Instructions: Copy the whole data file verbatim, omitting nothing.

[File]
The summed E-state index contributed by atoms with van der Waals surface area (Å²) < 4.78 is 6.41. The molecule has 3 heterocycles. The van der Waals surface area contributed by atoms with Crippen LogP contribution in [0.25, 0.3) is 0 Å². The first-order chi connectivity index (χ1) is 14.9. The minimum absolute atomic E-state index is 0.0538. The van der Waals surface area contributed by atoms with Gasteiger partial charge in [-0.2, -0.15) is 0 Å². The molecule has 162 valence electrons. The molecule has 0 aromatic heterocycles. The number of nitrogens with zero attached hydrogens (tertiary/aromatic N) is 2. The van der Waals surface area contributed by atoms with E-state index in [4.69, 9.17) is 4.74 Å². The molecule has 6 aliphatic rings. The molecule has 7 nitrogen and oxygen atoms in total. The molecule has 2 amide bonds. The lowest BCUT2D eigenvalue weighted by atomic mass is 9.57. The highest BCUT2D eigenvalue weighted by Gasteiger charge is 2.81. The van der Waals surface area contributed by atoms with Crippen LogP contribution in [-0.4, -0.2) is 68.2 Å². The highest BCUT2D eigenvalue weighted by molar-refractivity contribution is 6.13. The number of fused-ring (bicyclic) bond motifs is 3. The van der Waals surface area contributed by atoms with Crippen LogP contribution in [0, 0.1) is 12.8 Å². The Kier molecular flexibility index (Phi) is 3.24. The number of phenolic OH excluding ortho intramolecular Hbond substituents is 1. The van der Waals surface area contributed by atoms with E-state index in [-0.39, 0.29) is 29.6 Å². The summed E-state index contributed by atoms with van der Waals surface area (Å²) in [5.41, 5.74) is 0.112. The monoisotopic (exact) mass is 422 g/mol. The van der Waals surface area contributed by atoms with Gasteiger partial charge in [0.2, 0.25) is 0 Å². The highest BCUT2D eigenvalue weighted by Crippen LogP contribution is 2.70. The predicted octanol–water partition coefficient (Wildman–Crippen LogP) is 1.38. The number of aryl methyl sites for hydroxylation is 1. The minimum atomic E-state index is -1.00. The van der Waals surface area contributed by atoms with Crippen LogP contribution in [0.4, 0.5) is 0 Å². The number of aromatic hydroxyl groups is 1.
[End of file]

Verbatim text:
The summed E-state index contributed by atoms with van der Waals surface area (Å²) < 4.78 is 6.41. The molecule has 3 heterocycles. The van der Waals surface area contributed by atoms with Crippen LogP contribution in [0.25, 0.3) is 0 Å². The first-order chi connectivity index (χ1) is 14.9. The minimum absolute atomic E-state index is 0.0538. The van der Waals surface area contributed by atoms with Gasteiger partial charge in [-0.2, -0.15) is 0 Å². The molecule has 162 valence electrons. The molecule has 0 aromatic heterocycles. The number of nitrogens with zero attached hydrogens (tertiary/aromatic N) is 2. The van der Waals surface area contributed by atoms with E-state index in [4.69, 9.17) is 4.74 Å². The molecule has 6 aliphatic rings. The molecule has 7 nitrogen and oxygen atoms in total. The molecule has 2 amide bonds. The lowest BCUT2D eigenvalue weighted by atomic mass is 9.57. The highest BCUT2D eigenvalue weighted by Gasteiger charge is 2.81. The van der Waals surface area contributed by atoms with Crippen LogP contribution in [-0.4, -0.2) is 68.2 Å². The highest BCUT2D eigenvalue weighted by molar-refractivity contribution is 6.13. The number of fused-ring (bicyclic) bond motifs is 3. The van der Waals surface area contributed by atoms with Crippen LogP contribution in [0, 0.1) is 12.8 Å². The Kier molecular flexibility index (Phi) is 3.24. The number of phenolic OH excluding ortho intramolecular Hbond substituents is 1. The van der Waals surface area contributed by atoms with E-state index in [-0.39, 0.29) is 29.6 Å². The summed E-state index contributed by atoms with van der Waals surface area (Å²) in [5.41, 5.74) is 0.112. The monoisotopic (exact) mass is 422 g/mol. The van der Waals surface area contributed by atoms with Gasteiger partial charge in [0.2, 0.25) is 0 Å². The highest BCUT2D eigenvalue weighted by Crippen LogP contribution is 2.70. The predicted octanol–water partition coefficient (Wildman–Crippen LogP) is 1.38. The number of aryl methyl sites for hydroxylation is 1. The minimum atomic E-state index is -1.00. The van der Waals surface area contributed by atoms with Crippen LogP contribution in [0.4, 0.5) is 0 Å². The number of aromatic hydroxyl groups is 1.